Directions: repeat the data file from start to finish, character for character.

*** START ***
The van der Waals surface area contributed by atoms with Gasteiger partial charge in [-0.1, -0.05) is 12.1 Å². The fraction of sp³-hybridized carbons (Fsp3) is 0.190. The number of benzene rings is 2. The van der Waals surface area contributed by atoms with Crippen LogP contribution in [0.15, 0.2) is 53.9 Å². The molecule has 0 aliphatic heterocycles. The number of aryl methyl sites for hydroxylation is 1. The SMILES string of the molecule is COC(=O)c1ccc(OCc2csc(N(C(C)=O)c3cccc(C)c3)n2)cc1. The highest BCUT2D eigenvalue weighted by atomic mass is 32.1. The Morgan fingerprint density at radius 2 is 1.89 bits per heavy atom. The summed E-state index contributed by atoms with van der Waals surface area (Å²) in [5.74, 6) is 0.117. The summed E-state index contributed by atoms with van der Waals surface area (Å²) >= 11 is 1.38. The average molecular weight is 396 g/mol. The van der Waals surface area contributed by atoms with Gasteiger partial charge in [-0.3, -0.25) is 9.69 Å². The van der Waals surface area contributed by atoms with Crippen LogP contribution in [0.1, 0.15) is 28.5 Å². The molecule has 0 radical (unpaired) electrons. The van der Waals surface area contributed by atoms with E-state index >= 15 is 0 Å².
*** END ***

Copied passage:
The van der Waals surface area contributed by atoms with Gasteiger partial charge in [-0.1, -0.05) is 12.1 Å². The fraction of sp³-hybridized carbons (Fsp3) is 0.190. The number of benzene rings is 2. The van der Waals surface area contributed by atoms with Crippen LogP contribution in [0.15, 0.2) is 53.9 Å². The molecule has 0 aliphatic heterocycles. The number of aryl methyl sites for hydroxylation is 1. The SMILES string of the molecule is COC(=O)c1ccc(OCc2csc(N(C(C)=O)c3cccc(C)c3)n2)cc1. The highest BCUT2D eigenvalue weighted by atomic mass is 32.1. The Morgan fingerprint density at radius 2 is 1.89 bits per heavy atom. The summed E-state index contributed by atoms with van der Waals surface area (Å²) in [5.74, 6) is 0.117. The summed E-state index contributed by atoms with van der Waals surface area (Å²) >= 11 is 1.38. The average molecular weight is 396 g/mol. The van der Waals surface area contributed by atoms with Gasteiger partial charge in [-0.3, -0.25) is 9.69 Å². The van der Waals surface area contributed by atoms with Crippen LogP contribution in [0.1, 0.15) is 28.5 Å². The molecule has 0 radical (unpaired) electrons. The van der Waals surface area contributed by atoms with E-state index >= 15 is 0 Å².